The next time someone sips from a plastic bottle or lugs home groceries in a plastic bag, consider this: Those products could either end up in a landfill for the next 1,000 years or be recycled into liquid fuel to power vehicles and homes.
Methods to convert waste plastics into hydrocarbon fuel have been in development for decades. But the associated costs to commercialize the technologies were prohibitive in previous years when crude oil was relatively inexpensive.
As costs for crude oil have risen, concerns about energy security and the environment are renewing efforts in plastics-to-fuel recycling processes. Scientists hope the technologies will soon provide the nation with cheaper, alternative fuels that can help reduce foreign oil dependency.
Natural State Research Inc., based in Stamford, Conn., has developed a technology that converts waste plastics into hydrocarbon liquid fuel through a thermal degradation process. First, the waste plastics are heated. They melt into a slurry that vaporizes when the temperature reaches between 370 degrees to 420 degrees Celsius. The vapor then travels through a tube and condenses into a liquid.
“That liquid is fuel,” says the technology’s inventor, Moinuddin Sarker, who serves as the company’s vice president of research and development. “It ignites and works in any internal combustion engine.”
Following condensation, the liquid proceeds through a commercial purifier to produce the final product, called NSR fuel. Unlike conventional gasoline that contains sulfur, nitrogen and phosphor, the fuel is composed of only carbon and hydrogen because it is derived from plastic material — an already refined petroleum product.
In a laboratory-scale plant, the firm has demonstrated the ability to produce five gallons of fuel per day from a variety of plastics that do not have to be cleaned and sorted in advance. The technology will work for most types of plastics, which are made from combinations of elements and chemicals. These include ethylene, propylene and benzene that are derived from naphtha, which are flammable liquid mixtures of hydrocarbons obtained during petroleum refining processes, Sarker says.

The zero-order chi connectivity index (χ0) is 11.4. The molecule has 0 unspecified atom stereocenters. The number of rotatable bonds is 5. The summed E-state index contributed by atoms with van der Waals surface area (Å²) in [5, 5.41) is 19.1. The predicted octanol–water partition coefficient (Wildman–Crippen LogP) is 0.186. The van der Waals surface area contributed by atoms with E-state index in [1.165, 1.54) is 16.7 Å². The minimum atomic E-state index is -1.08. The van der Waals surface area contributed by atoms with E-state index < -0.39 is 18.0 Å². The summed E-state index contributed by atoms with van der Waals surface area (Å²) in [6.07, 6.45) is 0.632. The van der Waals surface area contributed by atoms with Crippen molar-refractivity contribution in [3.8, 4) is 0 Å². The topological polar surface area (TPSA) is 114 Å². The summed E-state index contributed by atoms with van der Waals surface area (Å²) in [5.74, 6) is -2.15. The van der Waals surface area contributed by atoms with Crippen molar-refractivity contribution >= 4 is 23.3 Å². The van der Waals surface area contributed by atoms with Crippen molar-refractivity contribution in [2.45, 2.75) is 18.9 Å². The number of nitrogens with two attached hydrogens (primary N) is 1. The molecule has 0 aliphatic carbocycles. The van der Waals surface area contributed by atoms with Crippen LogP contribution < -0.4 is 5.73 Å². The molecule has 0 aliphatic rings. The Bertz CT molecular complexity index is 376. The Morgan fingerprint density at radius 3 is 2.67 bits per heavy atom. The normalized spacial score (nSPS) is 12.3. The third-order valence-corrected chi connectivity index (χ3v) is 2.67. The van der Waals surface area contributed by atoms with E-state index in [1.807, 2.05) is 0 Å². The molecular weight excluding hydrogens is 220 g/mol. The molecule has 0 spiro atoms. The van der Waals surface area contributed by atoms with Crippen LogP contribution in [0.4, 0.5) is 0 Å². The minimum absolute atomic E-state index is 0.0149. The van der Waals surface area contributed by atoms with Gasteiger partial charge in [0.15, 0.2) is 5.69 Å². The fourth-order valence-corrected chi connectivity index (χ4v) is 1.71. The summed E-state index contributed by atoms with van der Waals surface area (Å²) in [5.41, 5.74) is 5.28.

A single plastic grocery bag can be converted into 10 milliliters of fuel. It takes 100 grocery bags to make a liter of fuel, which could power an automobile for five or six miles, Sarker says.
As the third largest manufacturing industry in the United States, plastics touch nearly every facet of human life, says the Society of the Plastics Industry. But the downside to this ubiquitous product lies in its disposal.
The Environmental Protection Agency estimates that Americans produce about 31 million metric tons of waste plastics annually.
Only about 10 percent is recycled because there are so many kinds of plastics. The majority still ends up in landfills.
Sarker says one metric ton of plastic waste can yield eight to nine barrels of NSR fuel. A barrel is equivalent to 42 gallons. If the nation’s annual plastic waste tonnage were converted to fuel, it would add up to 270 million barrels, or 11.3 billion gallons, he says. The United States consumes 21 million barrels of oil each day.
To help commercialize the technology, the company is seeking partners. So far, it has signed a licensing agreement with a firm to set up a pilot plant in California. If all goes as planned, the plant could be in place as early as next year and begin converting plastics into fuel for as little as .50 cents to .75 cents per gallon.
“We want to take the technology to every corner of the United States and to every corner of the world,” Sarker says. The company can install its reactor next to existing machines that collect clean or dirty plastics. “If you have a plant where you are recycling that plastic, you don’t need to build an extra building,” he adds.
A city with a population of one million would require a 50,000 square-foot facility to process 100,000 tons of waste plastics per year. The initial capital cost to build that conversion plant is estimated at $17 million. Its output would be 800,000 to 900,000 barrels of fuel. For a municipality that generates only 25,000 tons of waste plastics annually, $5 million would fund a plant that could produce 200,000 barrels of fuel, Sarker says.
Company officials want to partner with government agencies, in particular with the Defense Department. Aboard Navy ships, waste plastic is shredded, compressed and heated into 30-pound disks that are sealed in bags and stored until they can be disposed of ashore.
NSR’s technology could fit aboard an aircraft carrier and integrate with the ship’s waste treatment system to generate alternative diesel fuel, says Sarker.